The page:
Share Buybacks – A Bellwether Of Buying Interest

Foreword from ShareInvestor

This article “Share Buybacks – A Bellwether Of Buying Interest” by Goh Eng Yeow was first published in The Straits Times on 31 Mar 2014 and is reproduced in this blog in its entirety.

They can give a company’s stock a big boost, records show

Share buybacks are increasingly seen as a way by companies to return capital to their shareholders, but canny investors who get a piece of the action can also end up in the money as well.

Just ask the shrewd dealers who jumped on Apple Computers’ buyback bandwagon last month.

The tech giant had stunned investors by announcing a gigantic US$14 billion (S$17.8 billion) purchase of its own shares.

Chief executive Tim Cook essentially said the move was Apple betting on Apple.

The company has over US$140 billion in its coffers and rakes in oodles more cash every month from sales of gadgets such as iPhones and iPads.

It needed to bet on something other than the measly returns it gets from placing the cash in the money market so a bet on itself looked a smart move.

But whatever its motives, the buyback gave its stock a big boost – just what those canny investors who bought in were betting on.

Apple stock has swung from US$500 before news of the February share buyback to as high as US$544 last week, as it lured fence-sitters to load up on the stock again.

Some stock pundits see it is another convincing demonstration that money can be made by closely tracking the trading patterns of stock purchases by companies and their bosses, especially the cash-rich ones with powerful money-making operations.

No doubt, moves by companies such as Apple might also have been prompted by activist shareholders like Mr Carl Icahn who had been agitating for more aggressive share repurchases.

But in the still uncertain business climate in the United States, investing in itself via share buybacks appears to be one of the few viable options for a firm to spend its cash if its stock is trading below what it believes is its worth.

There is a further benefit: Even though dividend payouts do not attract further taxation if an investor is resident in a country such as Singapore, this may not hold true elsewhere.

So share buybacks have become a more efficient way to distribute earnings back to some international investors without inflicting them with further taxation.

When a company buys back stock and cancels it, this reduces the total number of shares, which helps to push up earnings per share.

This, in turn, helps lift a stock’s dividend yield.

In Singapore, however, many companies keep the repurchased shares as “treasury stock” and re-issue them to management and staff as part of performance award schemes.

US research suggests that shares in a firm that announces a buyback outperform the wider market by about 1.4 per cent over the following 12 months.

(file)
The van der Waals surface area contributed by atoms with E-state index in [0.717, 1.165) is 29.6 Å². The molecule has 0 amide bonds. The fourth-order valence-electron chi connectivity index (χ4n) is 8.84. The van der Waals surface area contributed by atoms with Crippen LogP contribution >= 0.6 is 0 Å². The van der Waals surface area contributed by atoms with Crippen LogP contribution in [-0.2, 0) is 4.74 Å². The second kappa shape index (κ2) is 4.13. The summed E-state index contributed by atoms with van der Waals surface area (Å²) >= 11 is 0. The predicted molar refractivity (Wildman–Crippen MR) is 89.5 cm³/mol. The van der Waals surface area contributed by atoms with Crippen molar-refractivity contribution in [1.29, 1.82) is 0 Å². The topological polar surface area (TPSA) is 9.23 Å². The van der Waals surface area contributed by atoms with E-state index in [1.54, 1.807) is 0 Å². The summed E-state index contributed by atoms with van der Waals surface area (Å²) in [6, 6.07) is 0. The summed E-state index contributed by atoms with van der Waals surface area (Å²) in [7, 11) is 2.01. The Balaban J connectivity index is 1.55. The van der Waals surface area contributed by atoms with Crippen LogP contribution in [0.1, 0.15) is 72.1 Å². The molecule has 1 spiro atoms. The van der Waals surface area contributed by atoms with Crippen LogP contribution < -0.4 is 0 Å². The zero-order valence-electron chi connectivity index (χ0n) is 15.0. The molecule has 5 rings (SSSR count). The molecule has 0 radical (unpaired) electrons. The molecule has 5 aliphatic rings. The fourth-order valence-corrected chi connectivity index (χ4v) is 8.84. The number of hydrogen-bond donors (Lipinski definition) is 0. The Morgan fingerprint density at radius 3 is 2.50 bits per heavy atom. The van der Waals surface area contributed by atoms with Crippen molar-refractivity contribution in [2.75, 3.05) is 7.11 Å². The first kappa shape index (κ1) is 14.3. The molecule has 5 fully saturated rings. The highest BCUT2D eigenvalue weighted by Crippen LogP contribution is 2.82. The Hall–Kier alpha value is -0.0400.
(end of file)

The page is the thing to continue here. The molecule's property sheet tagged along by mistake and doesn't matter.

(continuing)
A casual glance at share buyback records shows that the same may hold true here.

DBS Group Holdings, for example, has bought back 4.47 million shares for $72 million in the past two weeks at prices ranging from $15.66 to $16.11 apiece. This was well below the year’s peak of $17.41 reached in January.

The lender’s previous big spending spree had been between August and December 2011 when it bought 8.64 million shares worth $115 million at an average price of $13.31 apiece.

Investors who emulated the lender in buying around the same time would have also done well as DBS is up by 21 per cent in price since then.

Big share buybacks can be even more eye-catching for smaller firms such as Pacific Century Regional Developments.

Between April and May last year, the company bought back 10.54 million shares at an average price of 20.8 cents apiece. It acquired a further 35.3 million shares at an average of 22.3 cents between June and August.

Then in December, it revved up the buyback programme again, venturing into the market to purchase 7.1 million shares at an average 23.4 cents apiece.

Its actions spurred other investors into taking an interest in its stock, helping push its price from as low as 19 cents last April to as high as 25 cents the following month – a gain of almost 30 per cent in less than four weeks.

Pacific Century then drifted to as low as 21.5 cents before getting a boost when it resumed buybacks in June. That hoisted its trading range to between 22 cents and 24.5 cents.

It later fell to as low as 19.5 cents before getting a fresh shot in the arm when share repurchases resumed in December, sending the price to 25 cents again at one point.

The importance that share buybacks now play in an investor’s psyche is reflected in the dismay they felt last week when the US central bank rejected Citigroup’s plea to increase payouts to shareholders.

Among the global lender’s proposals was a move to raise its share buyback from US$1.2 billion to US$6.4 billion.

Citi fell 5.4 per cent last Thursday on the news – its biggest one-day drop since November 2012.

It is a powerful demonstration that share buybacks are a fixture which investors can no longer do without – regardless of how well a company may be doing in its business.